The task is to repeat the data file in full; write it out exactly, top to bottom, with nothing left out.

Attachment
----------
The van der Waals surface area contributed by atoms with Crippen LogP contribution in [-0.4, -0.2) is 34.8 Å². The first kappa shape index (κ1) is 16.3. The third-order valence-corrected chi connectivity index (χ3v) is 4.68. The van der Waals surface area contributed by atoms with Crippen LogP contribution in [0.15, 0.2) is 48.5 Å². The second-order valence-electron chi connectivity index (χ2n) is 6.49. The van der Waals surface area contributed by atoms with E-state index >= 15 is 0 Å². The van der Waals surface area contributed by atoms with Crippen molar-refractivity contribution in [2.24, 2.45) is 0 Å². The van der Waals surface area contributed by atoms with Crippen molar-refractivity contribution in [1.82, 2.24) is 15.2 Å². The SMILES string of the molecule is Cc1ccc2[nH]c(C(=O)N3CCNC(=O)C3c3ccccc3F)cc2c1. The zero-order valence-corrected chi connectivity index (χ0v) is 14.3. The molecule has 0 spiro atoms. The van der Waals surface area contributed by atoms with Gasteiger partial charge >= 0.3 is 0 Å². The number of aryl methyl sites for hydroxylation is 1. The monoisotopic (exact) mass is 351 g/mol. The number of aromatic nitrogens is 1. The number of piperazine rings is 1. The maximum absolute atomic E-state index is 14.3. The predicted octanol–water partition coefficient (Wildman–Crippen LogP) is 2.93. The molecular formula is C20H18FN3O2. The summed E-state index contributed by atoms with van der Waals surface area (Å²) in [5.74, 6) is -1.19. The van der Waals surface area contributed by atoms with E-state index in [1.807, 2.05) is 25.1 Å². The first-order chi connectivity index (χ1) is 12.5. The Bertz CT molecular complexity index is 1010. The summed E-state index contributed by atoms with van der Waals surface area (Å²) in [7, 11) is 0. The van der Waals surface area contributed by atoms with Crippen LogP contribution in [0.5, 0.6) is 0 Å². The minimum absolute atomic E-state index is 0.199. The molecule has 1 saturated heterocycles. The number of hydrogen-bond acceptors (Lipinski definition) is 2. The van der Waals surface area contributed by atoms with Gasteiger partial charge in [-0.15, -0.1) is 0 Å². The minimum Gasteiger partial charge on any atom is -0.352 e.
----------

The van der Waals surface area contributed by atoms with Crippen LogP contribution in [-0.4, -0.2) is 34.8 Å². The first kappa shape index (κ1) is 16.3. The third-order valence-corrected chi connectivity index (χ3v) is 4.68. The van der Waals surface area contributed by atoms with Crippen LogP contribution in [0.15, 0.2) is 48.5 Å². The second-order valence-electron chi connectivity index (χ2n) is 6.49. The van der Waals surface area contributed by atoms with E-state index >= 15 is 0 Å². The van der Waals surface area contributed by atoms with Crippen molar-refractivity contribution in [2.24, 2.45) is 0 Å². The van der Waals surface area contributed by atoms with Crippen molar-refractivity contribution in [1.82, 2.24) is 15.2 Å². The SMILES string of the molecule is Cc1ccc2[nH]c(C(=O)N3CCNC(=O)C3c3ccccc3F)cc2c1. The zero-order valence-corrected chi connectivity index (χ0v) is 14.3. The molecule has 0 spiro atoms. The van der Waals surface area contributed by atoms with Gasteiger partial charge >= 0.3 is 0 Å². The number of aryl methyl sites for hydroxylation is 1. The monoisotopic (exact) mass is 351 g/mol. The number of aromatic nitrogens is 1. The number of piperazine rings is 1. The maximum absolute atomic E-state index is 14.3. The predicted octanol–water partition coefficient (Wildman–Crippen LogP) is 2.93. The molecular formula is C20H18FN3O2. The summed E-state index contributed by atoms with van der Waals surface area (Å²) in [5.74, 6) is -1.19. The van der Waals surface area contributed by atoms with E-state index in [1.807, 2.05) is 25.1 Å². The first-order chi connectivity index (χ1) is 12.5. The Bertz CT molecular complexity index is 1010. The summed E-state index contributed by atoms with van der Waals surface area (Å²) in [7, 11) is 0. The van der Waals surface area contributed by atoms with Crippen LogP contribution in [0.5, 0.6) is 0 Å². The minimum absolute atomic E-state index is 0.199. The molecule has 1 saturated heterocycles. The number of hydrogen-bond acceptors (Lipinski definition) is 2. The van der Waals surface area contributed by atoms with Gasteiger partial charge in [-0.15, -0.1) is 0 Å². The minimum Gasteiger partial charge on any atom is -0.352 e.